It is hard to believe, but we are already at the halfway point of 2012. The days are getting shorter, and so is the time we all have to achieve our goals for the year.
Here are some suggestions for performing a systematic review of where your business stands and for planning the second half of the year.
Start with a thorough strategic plan review. I frequently recommend monthly reviews, but I know most businesses don’t follow that advice. So at least do a thorough review at midyear.
Review progress on the action plans for this year. Is your team on schedule, or is the schedule slipping? What can be done to get back on track? How does spending on strategic initiatives compare to the budget, and will spending need to be ramped up to stay on schedule?
In conjunction with this action plan review, it is important to ask, “Is our strategy working? Is it still valid and, if not, how should we adapt?” It makes no sense to continue spending time and money on a bad strategy, so if this question hasn’t been asked regularly, ask it now.
If the answer is that your strategy isn’t working or valid, adapt your plan and take the time to understand how that will affect your revenue and spending for the rest of the year. If a strategy is working better than planned, how can you accelerate implementation and what extra benefits can you expect?
On an individual level, midyear is a good time to review individual performance throughout the organization. I’m not suggesting the time investment and rigor of the regular annual performance review. But I am suggesting that it is a good idea to formally check in on performance more than once a year.
At their annual review, employees may be given specific individual goals to achieve or they may be tasked with contributing to achieving a team goal. Some of them may be told to make specific individual improvements or changes. Does it make sense that the only time those things will be discussed again is at the next annual review?
A midyear review can be done without a huge effort. Ask employees for a very brief report on progress toward their goals and, if they are behind, what they plan to do to recover. Then have a brief meeting with each of them to review the results.
That will have several benefits. It will shine a light on how they are doing while there may be enough time to react to any problems. It will be an opportunity to recognize and reinforce those who are making the effort and having success. For those who aren’t making the effort, it will provide an opportunity to hold them accountable and get them motivated.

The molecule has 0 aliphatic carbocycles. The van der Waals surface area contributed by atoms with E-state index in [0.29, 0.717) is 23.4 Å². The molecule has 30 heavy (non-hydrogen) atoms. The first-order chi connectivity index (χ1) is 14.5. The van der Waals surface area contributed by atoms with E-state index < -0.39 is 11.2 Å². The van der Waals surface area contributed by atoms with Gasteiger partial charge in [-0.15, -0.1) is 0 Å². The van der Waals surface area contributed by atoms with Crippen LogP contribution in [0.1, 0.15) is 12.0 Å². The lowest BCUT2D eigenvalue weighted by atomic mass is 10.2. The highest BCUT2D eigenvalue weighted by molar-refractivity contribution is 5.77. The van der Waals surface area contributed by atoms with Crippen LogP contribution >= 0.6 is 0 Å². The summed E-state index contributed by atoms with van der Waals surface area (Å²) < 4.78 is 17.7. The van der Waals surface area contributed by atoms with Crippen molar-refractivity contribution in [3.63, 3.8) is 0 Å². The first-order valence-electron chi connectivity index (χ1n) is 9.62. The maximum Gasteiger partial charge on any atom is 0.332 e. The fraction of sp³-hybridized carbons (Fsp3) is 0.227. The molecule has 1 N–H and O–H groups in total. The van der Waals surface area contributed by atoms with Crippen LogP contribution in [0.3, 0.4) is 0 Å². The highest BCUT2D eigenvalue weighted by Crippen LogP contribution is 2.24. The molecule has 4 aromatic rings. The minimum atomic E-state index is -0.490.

Make sure part of the individual review includes training plans. Many individual performance reviews include a section on training needed either to improve performance in a current position or to prepare for promotion.
Do you notice the same training shows up in an individual review year after year? I see it frequently, not because it isn’t important, but because it is so easy to let training slide compared with the daily urgencies of the job. By midyear, if someone hasn’t forced a firm schedule for training, you might as well pencil it in for next year.
Having completed these reviews, it should be possible to make a reasonable forecast of the results for the full year. The results of the first six months provide important data for the forecast.
For mature, static businesses — all things being equal — the most likely outcome is that the second half of the year will be much like the first. Forecasting might be as simple as multiplying the first half by two. However, most businesses aren’t static.
That is why the review of strategic action plans, individual goals and training plans is important. If a growth strategy is working, sales in the second half might ramp up and provide additional profits or support hiring. If an initiative is behind schedule, it not only might fail to provide budgeted revenue, but it might also foreshadow an unexpected increase in expenses to get back on track.
Similarly, first-half profits might look rosy, but if significant funds budgeted for training programs or other individual or department improvement projects have not been spent, spending in the second half might exceed budget and put a damper on profits.
Now is the time to make course corrections. Business is a team sport, and right now it is halftime. As coaches and teams in many sports do, it is important for business leaders and leadership teams to use halftime to assess what is working, what is not and how to win the game.